The interviewee (“Anonymous”) works in a fast-paced niche of professional tax services. Working in mergers and acquisitions due diligence allows him to work with tons of clients and highly knowledgeable tax professionals. “Anonymous” went to law school and has his Tax LLM. He shared valuable insights about his time in law school and gives several items to consider if you have an interest in attending law school.

Date of Interview:June 26, 2021

Interviewee:Anonymous”

Basic Information

Your occupation

Answer: Accountant/Consultant

Current employer

Answer: “Big 4” accounting firm [Big 4 accounting firms include Deloitte, EY, KPMG, and PwC]

Industry you work in

Answer: Professional Services –Finance/Accounting

City you work in

Answer:Chicago

Compensation

[Compensation data was not provided by the interviewee. The below compensation information was retrieved from Glassdoor.com data. These averages come from compensation data that is self-reported by employees of the company.]

$89,344 is the average base salary and $3,894 is the average bonus (i.e. annual bonus) for a Senior Tax Associate working at “Big 4” accounting firm. However, working within the Mergers & Acquisitions area of a Big 4 firm often translates into higher salaries than other areas of tax.

Experience

Years at your current job

Answer: 2 years

Years working in your field, including time at previous employers

Answer: 5 years

Where did you work before your current job?

Answer: Different employer (another “Big 4” firm) in a related role.

Education/Credentials

Did you go to college or pursue any other secondary education? If yes, was it required for your job?

Answer: Yes/Yes

What was your college major?

Answer: Bachelor of Science in Economics & Business Management (double major) – Illinois State University

What college did you go to?

Answer: Master of Science in Economics – Illinois State University
Juris Doctor [JD] – Chicago Kent College of Law
Master of Law [LL.M.] in Taxation – New York University

Do you have any other professional licenses or certifications?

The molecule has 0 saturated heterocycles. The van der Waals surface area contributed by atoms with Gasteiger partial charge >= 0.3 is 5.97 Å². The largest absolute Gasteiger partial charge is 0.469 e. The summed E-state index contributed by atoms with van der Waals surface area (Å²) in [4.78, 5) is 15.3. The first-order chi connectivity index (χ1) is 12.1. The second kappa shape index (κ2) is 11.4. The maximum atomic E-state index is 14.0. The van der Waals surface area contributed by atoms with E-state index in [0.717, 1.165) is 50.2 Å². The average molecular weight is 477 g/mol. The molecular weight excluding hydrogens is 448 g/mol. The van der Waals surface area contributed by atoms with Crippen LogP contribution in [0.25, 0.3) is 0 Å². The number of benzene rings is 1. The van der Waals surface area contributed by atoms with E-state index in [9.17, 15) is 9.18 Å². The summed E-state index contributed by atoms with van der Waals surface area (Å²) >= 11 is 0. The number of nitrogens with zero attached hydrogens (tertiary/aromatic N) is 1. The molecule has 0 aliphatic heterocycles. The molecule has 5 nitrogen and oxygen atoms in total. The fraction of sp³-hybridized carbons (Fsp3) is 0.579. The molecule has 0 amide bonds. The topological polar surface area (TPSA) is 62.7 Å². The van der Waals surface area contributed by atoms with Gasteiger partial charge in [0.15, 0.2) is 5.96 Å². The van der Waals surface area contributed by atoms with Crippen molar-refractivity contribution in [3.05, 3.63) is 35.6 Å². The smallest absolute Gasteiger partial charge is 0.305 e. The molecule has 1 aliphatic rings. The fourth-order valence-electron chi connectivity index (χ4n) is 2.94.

Answer: Illinois State BAR member

Do you work in your field of study?

Answer: Directly Related

What is the minimum required schooling or training for your job?

Answer: Only need a Bachelor degree in relevant field, but would be best to be a Certified Public Accountant (CPA) and have a Masters in Taxation (MST). There is no direct campus hiring into M&A Tax, except for students from law schools. If you are not a lawyer, then you need to work in another related accounting group and then apply internally to a position within M&A Tax.

Do you feel that your school’s reputation had a significant impact on getting a job in your field?

Answer: Yes, NYU is the number one school for Tax LLMs. It’s probably 90% of the reason I received my offer from a Big 4 Firm. My JD school was not highly regarded [didn’t have an impact].

Advice and Observations on Education

Preparing for law school

I always wanted to go to law school, as it’s a well-regarded profession and you can make a good living. So, I started with all the economics schooling, which is more math/statistics focused, since I was interested in business. I got to law school and thought it was the end of the math. In law school, I didn’t like any of the litigation stuff. It felt like a lot of people dragging their feet. As a lawyer, you’re a professional writer. I didn’t love writing, despite developing the skill. The feeling of writing a term paper all day/everyday is not what I wanted to do. That’s why a lot of people in law school are typically English majors. This is one of the reason why the market [i.e. law field] is overcrowded.